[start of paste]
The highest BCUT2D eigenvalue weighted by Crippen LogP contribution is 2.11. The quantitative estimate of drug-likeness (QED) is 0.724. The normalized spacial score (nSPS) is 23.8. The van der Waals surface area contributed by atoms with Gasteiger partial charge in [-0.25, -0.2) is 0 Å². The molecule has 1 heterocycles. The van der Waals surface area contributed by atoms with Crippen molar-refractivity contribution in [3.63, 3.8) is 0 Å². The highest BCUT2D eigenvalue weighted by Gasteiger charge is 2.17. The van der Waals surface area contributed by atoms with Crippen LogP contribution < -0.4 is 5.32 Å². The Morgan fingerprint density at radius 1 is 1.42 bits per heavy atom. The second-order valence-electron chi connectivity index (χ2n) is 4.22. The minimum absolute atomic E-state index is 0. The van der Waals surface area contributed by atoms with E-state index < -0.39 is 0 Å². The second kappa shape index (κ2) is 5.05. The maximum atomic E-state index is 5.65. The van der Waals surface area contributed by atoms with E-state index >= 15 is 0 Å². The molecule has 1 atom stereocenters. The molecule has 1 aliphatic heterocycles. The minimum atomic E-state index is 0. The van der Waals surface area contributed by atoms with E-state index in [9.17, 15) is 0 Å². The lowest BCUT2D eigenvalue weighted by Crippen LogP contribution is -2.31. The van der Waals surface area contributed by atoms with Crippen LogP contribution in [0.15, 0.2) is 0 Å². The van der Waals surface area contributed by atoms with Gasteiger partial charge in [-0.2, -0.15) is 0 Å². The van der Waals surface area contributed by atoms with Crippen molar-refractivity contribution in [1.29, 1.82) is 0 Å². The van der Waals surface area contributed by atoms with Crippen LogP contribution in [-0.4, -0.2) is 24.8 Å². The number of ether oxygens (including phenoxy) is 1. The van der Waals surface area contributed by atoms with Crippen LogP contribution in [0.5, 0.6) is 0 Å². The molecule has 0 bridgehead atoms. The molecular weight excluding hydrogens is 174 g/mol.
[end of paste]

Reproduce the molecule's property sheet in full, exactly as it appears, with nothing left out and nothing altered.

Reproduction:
The highest BCUT2D eigenvalue weighted by Crippen LogP contribution is 2.11. The quantitative estimate of drug-likeness (QED) is 0.724. The normalized spacial score (nSPS) is 23.8. The van der Waals surface area contributed by atoms with Gasteiger partial charge in [-0.25, -0.2) is 0 Å². The molecule has 1 heterocycles. The van der Waals surface area contributed by atoms with Crippen molar-refractivity contribution in [3.63, 3.8) is 0 Å². The highest BCUT2D eigenvalue weighted by Gasteiger charge is 2.17. The van der Waals surface area contributed by atoms with Crippen LogP contribution < -0.4 is 5.32 Å². The Morgan fingerprint density at radius 1 is 1.42 bits per heavy atom. The second-order valence-electron chi connectivity index (χ2n) is 4.22. The minimum absolute atomic E-state index is 0. The van der Waals surface area contributed by atoms with E-state index < -0.39 is 0 Å². The second kappa shape index (κ2) is 5.05. The maximum atomic E-state index is 5.65. The van der Waals surface area contributed by atoms with E-state index >= 15 is 0 Å². The molecule has 1 atom stereocenters. The molecule has 1 aliphatic heterocycles. The minimum atomic E-state index is 0. The van der Waals surface area contributed by atoms with E-state index in [9.17, 15) is 0 Å². The lowest BCUT2D eigenvalue weighted by Crippen LogP contribution is -2.31. The van der Waals surface area contributed by atoms with Crippen LogP contribution in [0.15, 0.2) is 0 Å². The van der Waals surface area contributed by atoms with Gasteiger partial charge in [-0.2, -0.15) is 0 Å². The van der Waals surface area contributed by atoms with Crippen molar-refractivity contribution in [1.29, 1.82) is 0 Å². The van der Waals surface area contributed by atoms with Crippen LogP contribution in [-0.4, -0.2) is 24.8 Å². The number of ether oxygens (including phenoxy) is 1. The van der Waals surface area contributed by atoms with Crippen LogP contribution in [0.5, 0.6) is 0 Å². The molecule has 0 bridgehead atoms. The molecular weight excluding hydrogens is 174 g/mol.